There are many great customer service stories that can serve as a template for how to handle a problem. I always fall back on my five-step service recovery process to handle all complaints and problems. For those that haven't been following, the five-steps are: 1) Acknowledge the problem and thank the customer for bringing it to your attention. 2) Apologize for the problem. 3) Fix it or discuss the resolution. 4) Have an attitude of ownership. 5) Act with urgency.
If you fix a problem or complaint and use these five steps in the background, you will typically not just fix the problem, but restore the customers confidence in you, sometimes to a level even higher than if the problem had never happened.
That brings us to Sarah Wimer, one of our followers, who sent in a story about one of my favorite companies, Panera Bread. For those that don't know, before Panera was Panera, it was St. Louis Bread Company, a local St. Louis, MO chain that sold sandwiches and bakery items. Today there are over 2,000 bakery-cafes, more than 100,000 associates and sales are over $5 billion. And, they didn't get there by disappointing their customers. On the contrary, they are very customer-focused, and this story is a perfect example.
Sarah lives in New York, and had the yearning for Panera's Green Goddess Salad. It was a cold rainy day, so she drove through the drive-through rather than go inside to place her order. When she got back to the office, she discovered that whoever made the salad, left out the dressing. In Sarah's words, "If you have ever had a Green Goddess Salad, you know that the dressing is the entire point." Frustrated, she decided to call Panera and share her thoughts. She braced herself for the worst, but was pleasantly surprised as the experience went from a Moment of Misery™, with the missing salad dressing, to a Moment of Magic®, with flawless recovery.
Moment of Magic #1: Since it was lunch time, Sarah thought she might have to leave a message or wait on hold, but was pleasantly surprised that the manager was available to talk right away.
Moment of Magic #2: The manager acknowledges the mistake and apologizes, and then offers up a solution. In just a few short moments he nailed the first three steps in my service recovery process. He asks where she is located and asks if she wouldn't mind waiting 15 minutes. He'll get her the dressing right away. That was steps four and five. The manager didn't make any excuses, such as it being busy or having a short staff. Instead he just owned the problem, and then promised her she would be getting her dressing in just 15 minutes. (Well done Mr. Panera Manager!)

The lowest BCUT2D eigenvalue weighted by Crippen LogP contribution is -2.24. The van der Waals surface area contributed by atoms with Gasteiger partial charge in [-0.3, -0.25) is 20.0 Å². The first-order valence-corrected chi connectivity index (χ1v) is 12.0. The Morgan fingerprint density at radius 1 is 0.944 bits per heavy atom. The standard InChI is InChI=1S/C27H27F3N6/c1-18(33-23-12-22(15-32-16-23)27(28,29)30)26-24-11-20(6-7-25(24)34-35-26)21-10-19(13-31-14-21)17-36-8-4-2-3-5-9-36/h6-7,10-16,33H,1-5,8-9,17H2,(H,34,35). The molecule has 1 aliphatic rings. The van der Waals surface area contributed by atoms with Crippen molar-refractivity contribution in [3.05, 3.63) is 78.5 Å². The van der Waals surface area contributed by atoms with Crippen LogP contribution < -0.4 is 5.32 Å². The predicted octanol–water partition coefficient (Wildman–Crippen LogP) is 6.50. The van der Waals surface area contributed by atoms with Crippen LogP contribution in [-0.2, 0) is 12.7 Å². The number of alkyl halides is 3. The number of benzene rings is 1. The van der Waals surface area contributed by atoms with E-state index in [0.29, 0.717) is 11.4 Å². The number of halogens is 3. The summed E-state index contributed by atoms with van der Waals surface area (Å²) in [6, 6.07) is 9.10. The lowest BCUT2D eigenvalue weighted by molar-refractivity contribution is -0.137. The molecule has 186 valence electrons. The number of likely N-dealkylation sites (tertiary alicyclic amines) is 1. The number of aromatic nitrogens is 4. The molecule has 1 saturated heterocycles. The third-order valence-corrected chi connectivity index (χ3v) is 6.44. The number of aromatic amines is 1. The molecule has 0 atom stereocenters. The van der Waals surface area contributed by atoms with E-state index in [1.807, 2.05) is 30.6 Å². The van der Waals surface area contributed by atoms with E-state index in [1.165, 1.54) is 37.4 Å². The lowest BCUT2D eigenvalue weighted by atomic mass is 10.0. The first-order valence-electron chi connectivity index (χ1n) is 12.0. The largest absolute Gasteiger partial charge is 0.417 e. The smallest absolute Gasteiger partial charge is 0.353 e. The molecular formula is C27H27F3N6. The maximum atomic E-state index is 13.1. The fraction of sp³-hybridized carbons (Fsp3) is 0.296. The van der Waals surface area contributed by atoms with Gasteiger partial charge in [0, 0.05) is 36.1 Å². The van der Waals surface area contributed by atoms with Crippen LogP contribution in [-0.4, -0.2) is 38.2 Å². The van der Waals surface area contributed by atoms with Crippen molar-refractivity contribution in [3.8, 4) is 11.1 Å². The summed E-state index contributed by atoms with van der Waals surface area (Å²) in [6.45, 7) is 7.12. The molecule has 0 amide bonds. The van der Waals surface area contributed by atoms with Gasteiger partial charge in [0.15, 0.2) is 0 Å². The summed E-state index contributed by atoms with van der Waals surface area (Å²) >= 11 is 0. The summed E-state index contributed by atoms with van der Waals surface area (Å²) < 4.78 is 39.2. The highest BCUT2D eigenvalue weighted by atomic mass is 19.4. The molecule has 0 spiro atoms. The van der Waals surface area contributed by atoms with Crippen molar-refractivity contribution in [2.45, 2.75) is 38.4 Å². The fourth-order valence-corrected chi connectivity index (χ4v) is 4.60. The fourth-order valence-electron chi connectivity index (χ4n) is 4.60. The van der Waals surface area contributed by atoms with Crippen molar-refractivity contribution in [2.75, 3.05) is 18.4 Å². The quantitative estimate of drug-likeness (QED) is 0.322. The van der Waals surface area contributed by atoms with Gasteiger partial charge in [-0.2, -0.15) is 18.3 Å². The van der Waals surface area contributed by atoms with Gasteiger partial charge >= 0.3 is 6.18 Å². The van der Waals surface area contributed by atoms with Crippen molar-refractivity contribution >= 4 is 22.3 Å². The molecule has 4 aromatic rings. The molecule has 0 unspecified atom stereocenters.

Moment of Magic #3: He shows up on time with the dressing and a Danish ring for the rest of the office to enjoy. I like that… a little something extra for the inconvenience.
Moment of Magic #4: As if all that wasn't enough, he wanted to make sure she came back, so he gave her a gift-card for her next visit. He also informed her that the team would be running laps outside after lunch as a reminder of why they don't mess up an order. He was joking, of course, but the humor was another way to add some personality into the recovery effort.
And, this is how it's supposed to work. And, guess what happens when good companies flawlessly execute, especially in recovery mode? The customer tells other people. In this case Sarah not only told her friends, she also told me. And, I just couldn't resist sharing the story with others, which means tens of thousands of people are going to find out how well Panera takes care of their customers.
Shep Hyken is a customer service and experience expert, award-winning keynote speaker, and New York Times bestselling business author. For information, contact 314-692-2200 or www.hyken.com. For information on The Customer Focus™ customer service training programs, go to www.thecustomerfocus.com. Follow on Twitter:@Hyken